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"Well, the chances agin US was about the same as you'd have ef you was put up agin another chap who was allowed to draw a bead on you, and the signal to fire was YOUR DRAWIN' YOUR WEAPON. You may be a stranger to this sort o' thing, and p'r'aps you never fought a duel, but even then you wouldn't go foolin' your life away on any such chances."

Something in the man's manner, as in a certain sly amusement the other passengers appeared to extract from the conversation, impressed Hale, already beginning to be conscious of the ludicrous insufficiency of his own grievance beside that of his interlocutor.

"Then you mean to say this thing is inevitable," said he bitterly, but less aggressively.

"Ez long ez they hunt YOU; when you hunt THEM you've got the advantage, allus provided you know how to get at them ez well as they know how to get at you. This yer coach is bound to go regular, and on certain days. THEY ain't. By the time the sheriff gets out his posse they've skedaddled, and the leader, like as not, is takin' his quiet cocktail at the Bank Exchange, or mebbe losin' his earnings to the sheriff over draw poker, in Sacramento. You see you can't prove anything agin them unless you take them 'on the fly.' It may be a part of Joaquim Murietta's band, though I wouldn't swear to it."

"The leader might have been Gentleman George, from up-country," interposed a passenger. "He seemed to throw in a few fancy touches, particlerly in that 'Good night.' Sorter chucked a little sentiment in it. Didn't seem to be the same thing ez, 'Git, yer d--d suckers,' on the other line."

"Whoever he was, he knew the road and the men who travelled on it. Like ez not, he went over the line beside the driver on the box on the down trip, and took stock of everything. He even knew I had those greenbacks; though they were handed to me in the bank at Sacramento. He must have been hanging 'round there."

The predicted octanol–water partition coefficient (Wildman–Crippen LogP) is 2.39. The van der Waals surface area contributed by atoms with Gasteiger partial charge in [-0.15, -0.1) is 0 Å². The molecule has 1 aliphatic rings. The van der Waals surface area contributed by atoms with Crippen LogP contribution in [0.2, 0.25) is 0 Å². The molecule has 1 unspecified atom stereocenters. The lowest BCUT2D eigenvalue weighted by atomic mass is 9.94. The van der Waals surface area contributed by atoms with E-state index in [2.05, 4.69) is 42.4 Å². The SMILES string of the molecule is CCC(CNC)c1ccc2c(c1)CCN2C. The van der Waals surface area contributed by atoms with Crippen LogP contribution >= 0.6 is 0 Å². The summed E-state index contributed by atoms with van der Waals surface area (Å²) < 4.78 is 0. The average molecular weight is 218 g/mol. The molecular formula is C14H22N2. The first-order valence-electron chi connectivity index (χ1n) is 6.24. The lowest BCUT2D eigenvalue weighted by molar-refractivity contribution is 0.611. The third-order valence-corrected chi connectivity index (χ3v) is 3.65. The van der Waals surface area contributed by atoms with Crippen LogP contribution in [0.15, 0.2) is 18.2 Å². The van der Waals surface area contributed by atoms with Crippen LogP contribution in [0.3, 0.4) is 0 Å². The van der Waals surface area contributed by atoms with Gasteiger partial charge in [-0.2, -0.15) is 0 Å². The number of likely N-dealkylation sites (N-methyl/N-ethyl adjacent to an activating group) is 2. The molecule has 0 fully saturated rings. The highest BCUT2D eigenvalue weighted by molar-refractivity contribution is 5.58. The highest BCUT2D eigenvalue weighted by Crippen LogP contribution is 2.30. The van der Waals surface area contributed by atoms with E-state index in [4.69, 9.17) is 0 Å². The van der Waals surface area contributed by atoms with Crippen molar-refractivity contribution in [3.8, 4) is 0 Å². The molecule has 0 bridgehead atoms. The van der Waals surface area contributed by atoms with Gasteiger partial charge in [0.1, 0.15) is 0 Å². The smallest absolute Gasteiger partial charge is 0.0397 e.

For some moments Hale remained silent. He was a civic-bred man, with an intense love of law and order; the kind of man who is the first to take that law and order into his own hands when he does not find it existing to please him. He had a Bostonian's respect for respectability, tradition, and propriety, but was willing to face irregularity and impropriety to create order elsewhere. He was fond of Nature with these limitations, never quite trusting her unguided instincts, and finding her as an instructress greatly inferior to Harvard University, though possibly not to Cornell. With dauntless enterprise and energy he had built and stocked a charming cottage farm in a nook in the Sierras, whence he opposed, like the lesser Englishman that he was, his own tastes to those of the alien West. In the present instance he felt it incumbent upon him not only to assert his principles, but to act upon them with his usual energy. How far he was impelled by the half-contemptuous passiveness of his companions it would be difficult to say.

"What is to prevent the pursuit of them at once?" he asked suddenly. "We are a few miles from the station, where horses can be procured."

"Who's to do it?" replied the other lazily. "The stage company will lodge the complaint with the authorities, but it will take two days to get the county officers out, and it's nobody else's funeral."

"I will go for one," said Hale quietly. "I have a horse waiting for me at the station, and can start at once."

There was an instant of silence. The stage-coach had left the obscurity of the forest, and by the stronger light Hale could perceive that his companion was examining him with two colorless, lazy eyes. Presently he said, meeting Hale's clear glance, but rather as if yielding to a careless reflection,--

"It MIGHT be done with four men. We oughter raise one man at the station." He paused. "I don't know ez I'd mind taking a hand myself," he added, stretching out his legs with a slight yawn.

"Ye can count ME in, if you're goin', Kernel. I reckon I'm talkin' to Kernel Clinch," said the passenger beside Hale with sudden alacrity. "I'm Rawlins, of Frisco. Heerd of ye afore, Kernel, and kinder spotted you jist now from your talk."

To Hale's surprise the two men, after awkwardly and perfunctorily grasping each other's hand, entered at once into a languid conversation on the recent election at Fresno, without the slightest further reference to the pursuit of the robbers. It was not until the remaining and undenominated passenger turned to Hale, and, regretting that he had immediate business at the Summit, offered to accompany the party if they would wait a couple of hours, that Colonel Clinch briefly returned to the subject.

"FOUR men will do, and ez we'll hev to take horses from the station we'll hev to take the fourth man from there."